in Watching the red dawn
Tijana Vujošević

beyond the optical. Soviet design of the 168 Modernism and the making of the Soviet New Man 6.8  Inspection of metro cars, in How We Built the Metro. future would enter the realm of the supra-visual; articulating new forms of social life, it would articulate a new sensuality, engaging the haptic, visual-tactile sensorium. This, at least, was the vision of one of the pioneers of Soviet constructivism, Moisei Ginzburg, as elaborated in his treatise of 1934, Housing. Ginzburg criticized Western modernism because rather than doing away with ornament, it had merely

in Modernism and the making of the Soviet New Man

This book highlights sport as a key inspiration for an international range of modernist artists. With sport attracting large crowds, being written about in the press, filmed and broadcast, and with its top stars enjoying celebrity status, sport has claims to be the most pervasive cultural form of the early twentieth century.

Modernist artists recognised sport’s importance in their writings and production. This book examines a diverse set of paintings, photographic works, films, buildings, and writings from artists in France, Germany, Italy and the Soviet Union to establish the international appeal of the theme while acknowledging local and stylistic differences in its interpretation. From the fascination with the racing cyclist in paintings by Umberto Boccioni, Lyonel Feininger and Jean Metzinger, to the designs for stadiums in fascist Italy and the Soviet Union, the works examined are compelling both in visual and ideological terms.

Encompassing studies of many avant-garde movements, including Italian futurism, cubism, German expressionism, Le Corbusier’s architecture, Soviet constructivism, Italian rationalism and the Bauhaus, this book interrogates the ways in which sport and modernism interconnect.

Open Access (free)
Design and material culture in Soviet Russia, 1960s–80s

The major part of this book project was funded by the European Union’s Horizon 2020 research and innovation programme under the Marie Sklodowska-Curie grant agreement No. 700913.

This book is about two distinct but related professional cultures in late Soviet Russia that were concerned with material objects: industrial design and decorative art. The Russian avant-garde of the 1920s is broadly recognised to have been Russia’s first truly original contribution to world culture. In contrast, Soviet design of the post-war period is often dismissed as hackwork and plagiarism that resulted in a shabby world of commodities. This book identifies the second historical attempt at creating a powerful alternative to capitalist commodities in the Cold War era. It offers a new perspective on the history of Soviet material culture by focusing on the notion of the ‘comradely object’ as an agent of progressive social relations that state-sponsored Soviet design inherited from the avant-garde. It introduces a shared history of domestic objects, handmade as well as machine-made, mass-produced as well as unique, utilitarian as well as challenging the conventional notion of utility. Situated at the intersection of intellectual history, social history and material culture studies, this book elucidates the complexities and contradictions of Soviet design that echoed international tendencies of the late twentieth century. The book is addressed to design historians, art historians, scholars of material culture, historians of Russia and the USSR, as well as museum and gallery curators, artists and designers, and the broader public interested in modern aesthetics, art and design, and/or the legacy of socialist regimes.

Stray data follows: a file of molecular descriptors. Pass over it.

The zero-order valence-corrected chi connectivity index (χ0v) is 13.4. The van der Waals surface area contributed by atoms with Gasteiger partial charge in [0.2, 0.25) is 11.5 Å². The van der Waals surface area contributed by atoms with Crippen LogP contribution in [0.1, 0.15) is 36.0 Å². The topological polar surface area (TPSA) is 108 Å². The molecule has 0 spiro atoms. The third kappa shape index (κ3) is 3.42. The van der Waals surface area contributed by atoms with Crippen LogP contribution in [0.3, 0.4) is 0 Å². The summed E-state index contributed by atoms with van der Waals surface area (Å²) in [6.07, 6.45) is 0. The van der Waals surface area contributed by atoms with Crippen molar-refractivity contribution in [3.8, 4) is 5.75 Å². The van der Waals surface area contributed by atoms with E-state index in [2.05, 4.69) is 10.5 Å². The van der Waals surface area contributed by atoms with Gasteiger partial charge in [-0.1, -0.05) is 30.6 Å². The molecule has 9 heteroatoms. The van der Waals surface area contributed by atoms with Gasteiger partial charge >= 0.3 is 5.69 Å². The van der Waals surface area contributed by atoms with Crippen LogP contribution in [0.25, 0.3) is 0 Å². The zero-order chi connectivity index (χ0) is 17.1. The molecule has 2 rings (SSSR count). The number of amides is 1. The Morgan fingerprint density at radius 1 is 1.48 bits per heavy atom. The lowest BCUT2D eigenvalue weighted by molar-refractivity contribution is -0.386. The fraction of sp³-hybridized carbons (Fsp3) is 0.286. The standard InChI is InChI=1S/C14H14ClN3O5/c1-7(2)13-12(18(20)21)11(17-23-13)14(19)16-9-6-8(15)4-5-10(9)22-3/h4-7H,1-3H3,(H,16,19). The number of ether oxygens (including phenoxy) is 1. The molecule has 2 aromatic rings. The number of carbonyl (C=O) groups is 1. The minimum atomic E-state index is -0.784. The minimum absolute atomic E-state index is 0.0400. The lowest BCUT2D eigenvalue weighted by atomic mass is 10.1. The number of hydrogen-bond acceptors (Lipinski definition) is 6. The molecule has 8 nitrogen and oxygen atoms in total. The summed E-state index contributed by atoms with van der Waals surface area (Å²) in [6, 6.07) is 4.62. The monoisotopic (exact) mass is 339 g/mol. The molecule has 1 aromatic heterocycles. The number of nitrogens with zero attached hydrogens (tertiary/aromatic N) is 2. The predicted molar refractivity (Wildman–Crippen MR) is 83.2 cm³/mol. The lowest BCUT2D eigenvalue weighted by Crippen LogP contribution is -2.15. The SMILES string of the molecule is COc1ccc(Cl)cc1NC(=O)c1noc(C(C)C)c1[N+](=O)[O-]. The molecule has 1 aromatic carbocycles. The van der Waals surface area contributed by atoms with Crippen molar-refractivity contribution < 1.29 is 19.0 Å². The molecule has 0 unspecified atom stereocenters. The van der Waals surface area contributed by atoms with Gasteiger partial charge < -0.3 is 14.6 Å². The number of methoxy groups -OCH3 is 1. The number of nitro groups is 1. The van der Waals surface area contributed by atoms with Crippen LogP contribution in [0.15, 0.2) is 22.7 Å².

The aesthetics of problem-solving
Octavian Esanu

liberalism and certain circles within unofficial Soviet art, Stalinism was an expression of “holism” or “aestheticism,” a temptation to overcome the autonomy of art and treat life itself as artistic material, invoking the same principles of methodological totality. Such views, already popular in Moscow artistic circles after the death of Stalin, were then inherited by intellectuals and artists in the last decades of the USSR. It became common to marshal the various wings of the art of the Soviet left (constructivism, productivism) to explain the excesses and brutalities of

in The postsocialist contemporary